Much of this issue concentrates on a relatively standardized orchestration of the big band and the way that has been handled musically by the composers that write for it: four trumpets, four trombones, five saxophones, and rhythm section. This is the tradition taught in schools and remains the format in which most composers of big-band music work. The tradition of big-band music (or large ensemble, if that’s a preferable term) is much broader than these specifications, however, and some of the most creative and cutting-edge music in jazz history has occurred in the gray area between a small group (trio, quartet, quintet) and what’s described above.
In thinking of the wealth of experimentation that occurs within the less-codified boundaries of this not-so-large ensemble tradition, one name will consistently pop up: Charles Mingus. While his work is clearly and openly influenced by the composition of Duke Ellington, Mingus stayed away from the standardized orchestration of the big band for the most part, working from Ellington’s concept of writing for the personalities of his soloists, but either paring his ensemble down from 18 people to somewhere closer to 9 as he does on The Black Saint and the Sinner Lady or expanding the whole thing out to orchestral size for his mammoth Epitaph composition.
To limit the way we think of Charles Mingus to his appreciation of Ellington would do a great disservice to a broad and iconoclast musical voice. It would be as unthinkable as calling him “just a bass player.” His work on the instrument transcends the influence of those before him, such as Oscar Pettiford, just as a composition like “Fables of Faubus” cannot be explained away merely as an extension of Ellington, Monk, and other composers that came before.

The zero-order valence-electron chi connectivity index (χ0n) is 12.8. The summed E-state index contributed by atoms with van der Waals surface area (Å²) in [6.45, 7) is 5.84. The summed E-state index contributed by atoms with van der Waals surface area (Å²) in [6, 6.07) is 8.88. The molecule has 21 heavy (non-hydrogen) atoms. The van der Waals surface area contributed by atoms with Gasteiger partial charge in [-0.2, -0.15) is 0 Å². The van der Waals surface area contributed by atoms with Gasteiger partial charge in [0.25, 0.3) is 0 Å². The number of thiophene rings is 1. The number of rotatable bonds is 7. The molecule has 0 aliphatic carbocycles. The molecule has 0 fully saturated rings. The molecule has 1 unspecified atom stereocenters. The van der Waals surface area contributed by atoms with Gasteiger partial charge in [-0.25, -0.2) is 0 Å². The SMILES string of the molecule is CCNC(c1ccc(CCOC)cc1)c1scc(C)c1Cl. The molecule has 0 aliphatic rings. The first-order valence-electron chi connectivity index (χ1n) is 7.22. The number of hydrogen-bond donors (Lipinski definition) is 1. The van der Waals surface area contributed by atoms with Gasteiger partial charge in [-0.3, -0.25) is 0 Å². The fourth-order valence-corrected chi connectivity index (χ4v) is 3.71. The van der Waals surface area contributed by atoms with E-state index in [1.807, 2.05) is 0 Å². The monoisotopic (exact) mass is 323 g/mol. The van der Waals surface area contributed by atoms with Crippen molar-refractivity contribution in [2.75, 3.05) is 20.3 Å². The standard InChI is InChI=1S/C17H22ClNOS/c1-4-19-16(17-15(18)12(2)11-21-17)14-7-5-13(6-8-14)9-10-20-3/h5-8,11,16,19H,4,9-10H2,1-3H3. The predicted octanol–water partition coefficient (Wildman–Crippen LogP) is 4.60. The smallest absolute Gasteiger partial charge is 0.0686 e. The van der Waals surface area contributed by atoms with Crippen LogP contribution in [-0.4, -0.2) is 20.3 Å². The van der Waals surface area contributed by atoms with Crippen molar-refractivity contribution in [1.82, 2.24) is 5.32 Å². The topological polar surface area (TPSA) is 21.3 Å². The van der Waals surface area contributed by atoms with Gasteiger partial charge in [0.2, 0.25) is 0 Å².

It is in trying to articulate this sort of appreciation that Sound American wanted to talk to the Chicago-based alto saxophonist Greg Ward. There are few musicians in American today that are doing more with the music of Charles Mingus: not just studying and reproducing, but understanding what makes his music absolutely unique. Ward has recently been involved in reinterpreting Mingus’s classic music for dance, The Black Saint and the Sinner Lady. While paying musical homage to the original by collaborating with dancers (something Mingus conceived but was never able to present), Ward take Mingus’s classic album and makes it his own. There is something in his loving de- and re-construction of Mingus’s music that reminds one of Mingus doing the same to Ellington; a different form of flattery through imitation.
SA Editor, Nate Wooley, caught up with Ward in his hotel room the day after a stunning afternoon concert in Ljubljana, Slovenia. The informal conversation flowed freely, but intensely, and covered Ward’s early years as a saxophonist, his turn to composition for large ensemble and, of course, the music of Charles Mingus.
Sound American: I usually like to start out just by talking about how you got interested in music, and what the pathway was from picking up a saxophone in your youth or to where you find yourself now.
Greg Ward: My father and my uncle were both gospel musicians playing organ. You know, African-American gospel church. So I grew up just being around that tradition, and at the age of three, was put into the family band with my cousins, having to sing all these different gospel songs and arrangements, which was terrifying to me because I hated to sing. I was very shy, but they made me do it.
Eventually I got interested in music via my grandmother showing me videos of Glenn Miller and Benny Goodman. You know the Benny Goodman Story? It was a Hollywood film they made about Benny Goodman, Louis Armstrong, and Lionel Hampton, and seeing all these guys in the film, playing this music that sounded incredible to me. That got me excited to play music and so at the first opportunity to learn an instrument in band, or not band, first it was orchestra—orchestra was offered at fourth grade—I started violin.